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Roman Jews Give Pope Francis Standing Ovation for Holocaust Remembrance

On Sunday afternoon, Pope Francis became the third pontiff to visit the Major Temple in Rome, the most important synagogue in the city, and was met with a standing ovation after he recalled the sufferings of the Jewish people at the Holocaust and offered special recognition to Holocaust survivors.

The Pope delivered his speech before numerous members of the Jewish community in Rome, as well as other European and Israeli representatives, who applauded spontaneously on 18 different occasions during the address. The most forceful and lasting, taking the form of a long, standing ovation, came in response to the pontiff’s remembrance of Holocaust victims and survivors.

The Pope was welcomed by the President of the Jewish Community of Rome, Ruth Dureghello, the President of the Union of Italian Jewish Communities (UCEI), Renzo Gattegna, and the President of the Holocaust Foundation Museum, Mario Venice.

“During their history the Jewish people have had to experience violence and persecution, even to the extermination of European Jews during the Holocaust,” Francis said. “Six million individuals, simply because they belonged to the Jewish people, were victims of the most inhuman atrocities perpetrated in the name of an ideology that sought to replace God with man.”

The Pope addressed the sufferings of the Jewish community of Rome, and their participation in the horrors of Nazi death camps.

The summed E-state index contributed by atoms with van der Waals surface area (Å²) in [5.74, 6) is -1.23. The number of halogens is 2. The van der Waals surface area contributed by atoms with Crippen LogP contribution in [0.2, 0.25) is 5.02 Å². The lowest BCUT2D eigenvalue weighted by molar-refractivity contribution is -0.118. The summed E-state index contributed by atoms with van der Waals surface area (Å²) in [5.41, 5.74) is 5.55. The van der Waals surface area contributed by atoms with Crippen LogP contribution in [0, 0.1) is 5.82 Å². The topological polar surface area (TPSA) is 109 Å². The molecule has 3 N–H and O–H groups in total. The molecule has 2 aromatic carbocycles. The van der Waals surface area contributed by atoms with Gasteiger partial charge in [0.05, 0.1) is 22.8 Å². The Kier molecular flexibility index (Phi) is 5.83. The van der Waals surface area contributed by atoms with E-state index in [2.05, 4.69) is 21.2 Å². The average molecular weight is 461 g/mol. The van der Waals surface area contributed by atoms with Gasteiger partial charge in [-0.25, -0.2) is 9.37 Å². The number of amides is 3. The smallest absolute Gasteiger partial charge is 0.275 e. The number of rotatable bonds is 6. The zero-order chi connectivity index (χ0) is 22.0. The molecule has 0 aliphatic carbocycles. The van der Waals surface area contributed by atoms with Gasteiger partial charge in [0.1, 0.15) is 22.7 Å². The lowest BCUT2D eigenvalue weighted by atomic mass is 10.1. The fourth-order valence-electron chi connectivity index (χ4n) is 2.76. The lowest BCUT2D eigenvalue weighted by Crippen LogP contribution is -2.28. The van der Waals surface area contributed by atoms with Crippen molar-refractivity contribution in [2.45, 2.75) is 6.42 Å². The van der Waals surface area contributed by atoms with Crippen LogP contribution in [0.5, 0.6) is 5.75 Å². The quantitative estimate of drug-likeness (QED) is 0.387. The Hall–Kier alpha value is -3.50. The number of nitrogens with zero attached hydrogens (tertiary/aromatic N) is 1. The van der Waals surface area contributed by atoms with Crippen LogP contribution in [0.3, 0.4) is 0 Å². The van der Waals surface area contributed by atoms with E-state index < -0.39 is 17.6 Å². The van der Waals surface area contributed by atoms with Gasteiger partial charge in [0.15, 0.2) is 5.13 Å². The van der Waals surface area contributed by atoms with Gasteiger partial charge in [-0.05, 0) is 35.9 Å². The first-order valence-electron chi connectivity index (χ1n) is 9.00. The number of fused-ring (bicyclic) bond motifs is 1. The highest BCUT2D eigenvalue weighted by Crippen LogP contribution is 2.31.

“On October 16, 1943, over a thousand men, women and children in the Jewish community of Rome were deported to Auschwitz,” Francis said. “Today I wish to offer a particularly heartfelt remembrance: their sufferings, their anguish, their tears must never be forgotten. And the past should serve as a lesson for the present and for the future.”

“The Holocaust teaches us that the utmost vigilance is always necessary, so as to intervene immediately in defense of human dignity and peace,” he said. “I would like to express my closeness to each witness of the Holocaust still living, and I address a special greeting to those of you who are here today.”

At this point in his speech, the congregation rose up to offer Pope Francis the first of two standing ovations, the second of which came at the very end of his address.

When Saint John Paul II visited Rome’s major synagogue in 1986, he became the first Pope since the first century to ever set foot in a synagogue. Pope Benedict also visited the Roman synagogue in 2010, establishing the event as a tradition.

Citing John Paul on Sunday, Pope Francis told the Jewish community: “You are our older brothers and sisters,” while also reiterating his condemnation of “every injury, discrimination and persecution that stem from anti-Semitism.”

Follow Thomas D. Williams on Twitter @tdwilliamsrome

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